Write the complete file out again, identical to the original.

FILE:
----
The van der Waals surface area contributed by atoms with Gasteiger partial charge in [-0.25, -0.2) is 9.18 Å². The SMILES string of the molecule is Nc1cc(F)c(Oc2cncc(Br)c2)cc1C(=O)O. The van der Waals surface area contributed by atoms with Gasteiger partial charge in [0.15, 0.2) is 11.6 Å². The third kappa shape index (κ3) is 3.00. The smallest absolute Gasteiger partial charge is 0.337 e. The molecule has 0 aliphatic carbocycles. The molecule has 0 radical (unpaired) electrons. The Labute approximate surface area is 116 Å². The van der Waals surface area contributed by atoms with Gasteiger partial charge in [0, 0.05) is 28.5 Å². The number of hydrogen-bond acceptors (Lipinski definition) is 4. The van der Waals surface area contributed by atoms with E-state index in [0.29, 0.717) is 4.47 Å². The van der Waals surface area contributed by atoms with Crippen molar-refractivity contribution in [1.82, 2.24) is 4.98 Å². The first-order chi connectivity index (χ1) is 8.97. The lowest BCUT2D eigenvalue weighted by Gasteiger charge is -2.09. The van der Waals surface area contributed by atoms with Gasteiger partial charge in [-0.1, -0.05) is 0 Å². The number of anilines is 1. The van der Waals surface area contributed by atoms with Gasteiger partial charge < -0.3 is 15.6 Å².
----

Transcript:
The van der Waals surface area contributed by atoms with Gasteiger partial charge in [-0.25, -0.2) is 9.18 Å². The SMILES string of the molecule is Nc1cc(F)c(Oc2cncc(Br)c2)cc1C(=O)O. The van der Waals surface area contributed by atoms with Gasteiger partial charge in [0.15, 0.2) is 11.6 Å². The third kappa shape index (κ3) is 3.00. The smallest absolute Gasteiger partial charge is 0.337 e. The molecule has 0 aliphatic carbocycles. The molecule has 0 radical (unpaired) electrons. The Labute approximate surface area is 116 Å². The van der Waals surface area contributed by atoms with Gasteiger partial charge in [0, 0.05) is 28.5 Å². The number of hydrogen-bond acceptors (Lipinski definition) is 4. The van der Waals surface area contributed by atoms with E-state index in [0.29, 0.717) is 4.47 Å². The van der Waals surface area contributed by atoms with Crippen molar-refractivity contribution in [1.82, 2.24) is 4.98 Å². The first-order chi connectivity index (χ1) is 8.97. The lowest BCUT2D eigenvalue weighted by Gasteiger charge is -2.09. The van der Waals surface area contributed by atoms with Gasteiger partial charge in [-0.1, -0.05) is 0 Å². The number of anilines is 1. The van der Waals surface area contributed by atoms with Gasteiger partial charge < -0.3 is 15.6 Å².